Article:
Engagement was easy to achieve given the rich, innovative topics that came in from across the globe. The papers discussed touched topics ranging from perceptions of climate change in fourteenth century England, to considering the mountains of Montana as part of the Western Interior Seaway, to the intellectual legacy of ecologist Eugene Odum on the American South. There was even a fantastic double session that considered fisheries, tourism, and aquaculture on Ontario’s Lake Ahmic alongside a paper that dealt with the remaking and re-imagining of Lakes Entrance in the Australian province of Victoria.
Participants also ran the gamut. Many identified themselves as environmental historians, but several came from other disciplines, including education, environmental science, and landscape architecture.
Audio was generally very high quality: only one session experienced some problems when French graduate student Elsa Devienne had internet trouble. This was frustrating, but since Skype also offers a synchronous chat function, session participants were still able to talk with her. Live-blogging and Twitter were also used to maintain other communication channels that helped break down the silo effect that separate online conversations can create.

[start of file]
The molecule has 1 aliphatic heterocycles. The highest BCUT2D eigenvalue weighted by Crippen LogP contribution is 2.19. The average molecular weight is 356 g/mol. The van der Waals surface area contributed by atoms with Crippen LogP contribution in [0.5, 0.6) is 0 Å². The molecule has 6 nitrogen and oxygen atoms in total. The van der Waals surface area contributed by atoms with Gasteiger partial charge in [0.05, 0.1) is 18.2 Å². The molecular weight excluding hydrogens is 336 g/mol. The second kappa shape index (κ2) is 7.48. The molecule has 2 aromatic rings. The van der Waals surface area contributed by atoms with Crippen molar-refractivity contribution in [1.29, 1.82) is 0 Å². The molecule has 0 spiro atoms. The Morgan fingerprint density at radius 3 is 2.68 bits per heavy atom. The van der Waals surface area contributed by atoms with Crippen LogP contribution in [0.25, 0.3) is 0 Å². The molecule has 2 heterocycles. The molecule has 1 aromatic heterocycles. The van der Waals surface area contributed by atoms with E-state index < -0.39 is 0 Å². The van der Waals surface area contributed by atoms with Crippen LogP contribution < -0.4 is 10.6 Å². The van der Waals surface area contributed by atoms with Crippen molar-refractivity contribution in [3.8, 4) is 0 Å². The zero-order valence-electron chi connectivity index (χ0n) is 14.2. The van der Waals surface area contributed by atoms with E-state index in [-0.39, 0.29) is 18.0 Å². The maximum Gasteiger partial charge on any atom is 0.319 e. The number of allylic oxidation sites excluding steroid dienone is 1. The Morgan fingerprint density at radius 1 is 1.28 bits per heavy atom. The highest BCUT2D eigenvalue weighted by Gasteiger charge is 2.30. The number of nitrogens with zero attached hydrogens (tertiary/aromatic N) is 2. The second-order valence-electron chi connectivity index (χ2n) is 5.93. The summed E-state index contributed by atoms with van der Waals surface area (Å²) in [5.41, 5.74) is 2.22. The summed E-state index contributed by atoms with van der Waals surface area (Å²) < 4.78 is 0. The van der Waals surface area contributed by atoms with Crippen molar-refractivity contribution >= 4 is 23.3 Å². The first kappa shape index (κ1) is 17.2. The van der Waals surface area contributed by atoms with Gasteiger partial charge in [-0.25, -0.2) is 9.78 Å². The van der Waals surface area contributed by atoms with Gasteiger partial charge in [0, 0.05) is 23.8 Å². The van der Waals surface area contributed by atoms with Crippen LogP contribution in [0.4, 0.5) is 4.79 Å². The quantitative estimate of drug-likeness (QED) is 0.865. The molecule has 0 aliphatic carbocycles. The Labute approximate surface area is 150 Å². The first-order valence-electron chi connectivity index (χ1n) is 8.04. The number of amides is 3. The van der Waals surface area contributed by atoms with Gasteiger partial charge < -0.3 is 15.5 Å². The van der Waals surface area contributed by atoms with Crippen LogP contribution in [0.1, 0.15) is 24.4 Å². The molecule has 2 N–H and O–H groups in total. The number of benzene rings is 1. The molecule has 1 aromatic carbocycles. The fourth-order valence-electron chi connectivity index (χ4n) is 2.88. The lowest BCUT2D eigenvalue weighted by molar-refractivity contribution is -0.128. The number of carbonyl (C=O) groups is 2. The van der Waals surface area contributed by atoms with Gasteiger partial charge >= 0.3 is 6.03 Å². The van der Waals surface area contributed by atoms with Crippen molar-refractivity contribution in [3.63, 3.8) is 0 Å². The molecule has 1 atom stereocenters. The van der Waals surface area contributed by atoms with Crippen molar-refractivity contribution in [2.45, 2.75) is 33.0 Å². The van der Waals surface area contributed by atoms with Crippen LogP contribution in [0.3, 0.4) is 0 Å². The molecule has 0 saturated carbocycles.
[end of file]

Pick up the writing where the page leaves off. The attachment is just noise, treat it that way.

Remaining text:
The workshop concluded Saturday afternoon with a plenary involving 12 participants. In a previous test session, we learned that online conference calls start to falter when more than 10 participants are involved. But we decided to forge ahead and it turned out to be the right call. This session ran over two hours and in addition to considering future ideas for similar meetings also engaged in that favourite pastime of environmental historians, a field trip.
The field trip was conceived as an experiment, but with Sean Kheraj’s help it turned out to be one of the workshop’s most exciting aspects. Participants were asked to upload photos and short texts to a Picassa photo album, all to illuminate the field trip’s theme, the ubiquity of the automobile in global landscapes. Sean even produced a nifty slide cast instructing people on the intricacies of geo-tagging their photos.